Why It’s Never Too Late (Until It Is)

My subconscious must be on the fritz since I landed in Korea because for some reason, I dreamt in sign language. My sign language is not great (ok, it’s terrible), but don’t they say that if you dream in another language, you’re fluent in it? I guess I’m fluent in sign language now so I’m putting that on my resume.

Have you ever been in a class where the teacher calls you out in front of everyone and you have no idea what she’s talking about? Then you just end up awkwardly staring at each-other for what seems like an eternity while everyone around you is thinking that you’re a total idiot? That’s every second of every day for me in Korea.

From the moment I open my eyes to the moment I go to bed, it’s a constant test of “hey, remember that one thing that you briefly learned that one time? Well, you better rack your brain because you’re getting tested on it right now… and if you don’t know the answer, I’ll stare at you until you do”.

*Insert super witty transitional sentence here*

I’m staying at my birthmother’s boyfriend’s apartment in Gangnam District. I guess she thought that I would be more comfortable here than at her place.

The other day, she kept telling me that we were going to see grandmother (yay for understanding what she was saying!). We started walking up to a big shrine and I thought “oh my goodness, grandmother is dead and we’re going to pay our respects”.

We walked past it and towards what could have been a cemetery and again I thought “oh no, grandmother really is dead, this is terrible… should I cry?  Is it bad if I don’t?  She seems super upbeat if we’re going to visit her deceased mother”.

After a few more minutes of walking, we approached a group of small huts/houses where my grandmother and grandfather were staying. It was small and cramped; they were both lying down in the main living/sleeping area.

I couldn’t stop looking around the room and thinking about how different my life would’ve been had I grown up there.  I am so lucky that she gave me up and allowed me to be raised in an home where I never wanted for anything (except maybe a piece of gum or two).

Grandmother and me

I saw this photo of my grandmother and grandfather when they were younger–how proud my grandmother was when she told me it was her in that photo.

Grandmother and grandfather

My grandmother and grandfather

I think my grandfather is very sick because his body looked small and frail underneath the blanket.  There was a tray of untouched noodles, potato chips, and soda next to him.  He barely stirred, never looked my way, and to be totally honest, I don’t think he is aware of my existence.  This thought makes me very sad.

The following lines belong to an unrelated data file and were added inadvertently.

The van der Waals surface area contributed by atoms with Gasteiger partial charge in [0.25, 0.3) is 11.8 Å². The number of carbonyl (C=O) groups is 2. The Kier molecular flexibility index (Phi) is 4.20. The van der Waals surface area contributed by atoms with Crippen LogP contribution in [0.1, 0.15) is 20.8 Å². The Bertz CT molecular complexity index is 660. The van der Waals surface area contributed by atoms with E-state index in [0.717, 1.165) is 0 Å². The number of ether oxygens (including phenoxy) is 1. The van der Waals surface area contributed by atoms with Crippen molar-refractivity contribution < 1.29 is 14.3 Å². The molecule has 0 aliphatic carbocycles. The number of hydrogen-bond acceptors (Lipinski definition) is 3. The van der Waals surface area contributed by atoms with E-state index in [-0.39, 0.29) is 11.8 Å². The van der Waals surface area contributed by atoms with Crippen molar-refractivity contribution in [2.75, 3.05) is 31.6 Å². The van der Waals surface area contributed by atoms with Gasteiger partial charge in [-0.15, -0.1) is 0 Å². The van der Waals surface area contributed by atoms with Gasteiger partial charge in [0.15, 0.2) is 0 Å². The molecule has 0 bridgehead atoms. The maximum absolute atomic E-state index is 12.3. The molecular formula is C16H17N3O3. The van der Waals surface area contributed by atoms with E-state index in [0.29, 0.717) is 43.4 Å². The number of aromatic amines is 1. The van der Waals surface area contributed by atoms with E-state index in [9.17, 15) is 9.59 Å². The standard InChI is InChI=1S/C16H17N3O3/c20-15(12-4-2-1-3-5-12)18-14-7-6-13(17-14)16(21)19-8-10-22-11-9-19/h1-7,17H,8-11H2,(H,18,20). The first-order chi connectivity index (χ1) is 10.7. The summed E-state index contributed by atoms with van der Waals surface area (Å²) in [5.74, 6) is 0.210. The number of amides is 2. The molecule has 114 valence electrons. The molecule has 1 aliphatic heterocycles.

*Insert final transitional phrase here (probably something extra witty)*

In Seoul, there are tons of expats and Koreans who speak English. You can get by without having to learn a single word in Korean if you really want. For me, that’s not the case. If I want any form of communication with the people around me, I need to learn Korean. And quickly. I know that I should’ve been studying long before I got here but I never seemed to have the time. I made excuses that I was too busy working, seeing my friends and family, or I just wanted to check Facebook for a few minutes (or longer).

If there’s one thing that I’ve learned so far on this trip, it’s that it’s never too late. If you want to learn a new language, visit a new country, try a new food, read a new book, or whatever, don’t make excuses. Just go for it because before you know it, you’ll be dead.

This entry was posted in Korea and tagged , , , , , , . Bookmark the permalink.

Leave a Reply

Fill in your details below or click an icon to log in:

WordPress.com Logo

You are commenting using your WordPress.com account. Log Out /  Change )

Google photo

You are commenting using your Google account. Log Out /  Change )

Twitter picture

You are commenting using your Twitter account. Log Out /  Change )

Facebook photo

You are commenting using your Facebook account. Log Out /  Change )

Connecting to %s